On Mon, 2012-11-19 at 01:15 +0100, Carl-Daniel Hailfinger wrote:
We enable programmer compilation based on the following criteria:
- Default off unless explicitly enabled (dediprog)
- Default on unless explicitly disabled (dummy)
- Default on if technically possible on target machine (linux_spi)
- Default on if the required libs+headers are available (ft2232_spi)
The last criterion is what causes pains to no end, at least with the current Makefile infrastructure. Yes, we (I) can maintain it, but in the long run we either need a separate configure script (which may or may not work in all envorinments where GNU make works, especially exotic platforms like Windows), or we switch to something like CMake (which doesn't have the required features in ancient versions AFAIK), or we use two chained Makefiles (which would not meet my definition of "fun"). Now why is the last criterion such a PITA? All other criteria have a hard fail/success test, i.e. if a required lib/header is missing, we stop compilation. However, this criterion has a soft fail/success test, i.e. if you enable a feature and the required libraries/headers are missing, the feature simply will be silently disabled. That sort of violates the principle of least surprise, and it's the reason why our current Makefile uses nasty tricks with external files to avoid reloading itself.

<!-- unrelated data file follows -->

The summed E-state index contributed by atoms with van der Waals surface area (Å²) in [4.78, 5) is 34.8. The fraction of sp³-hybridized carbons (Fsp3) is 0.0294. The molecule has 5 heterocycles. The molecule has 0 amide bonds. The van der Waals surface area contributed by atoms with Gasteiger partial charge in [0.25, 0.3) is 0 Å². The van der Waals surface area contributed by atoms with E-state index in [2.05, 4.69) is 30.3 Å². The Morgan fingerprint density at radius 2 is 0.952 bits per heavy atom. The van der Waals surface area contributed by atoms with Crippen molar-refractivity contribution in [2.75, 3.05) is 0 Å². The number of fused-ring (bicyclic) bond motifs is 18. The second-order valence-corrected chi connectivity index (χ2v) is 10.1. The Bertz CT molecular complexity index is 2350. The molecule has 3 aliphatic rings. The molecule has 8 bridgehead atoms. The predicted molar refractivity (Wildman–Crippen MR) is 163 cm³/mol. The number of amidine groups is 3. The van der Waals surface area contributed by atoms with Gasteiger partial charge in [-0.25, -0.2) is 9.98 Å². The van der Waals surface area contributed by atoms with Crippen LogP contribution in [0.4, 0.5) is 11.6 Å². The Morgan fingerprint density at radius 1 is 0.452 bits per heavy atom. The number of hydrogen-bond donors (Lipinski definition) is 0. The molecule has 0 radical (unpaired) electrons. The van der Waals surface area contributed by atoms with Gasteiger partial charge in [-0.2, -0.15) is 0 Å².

I would like to switch ft2232_spi to "Default on if technically possible on target machine" and spit out an improved error message in case the headers are missing.
I would say people don't have libftdi-dev installed by default. Moving ft2232_spi (and the not-yet merged usbblaster_spi) to that "default on if technically possible" -class would mean compile without extra options will fail on a platform for which libftdi is available. Did I understand this right?
Switching to default "off" would affect less users and IMO would be better choice if there is no easy fix. I don't quite see why the 4th option is so troublesome in the first place, but haven't studied the makefile that close. Maybe it does something backwards?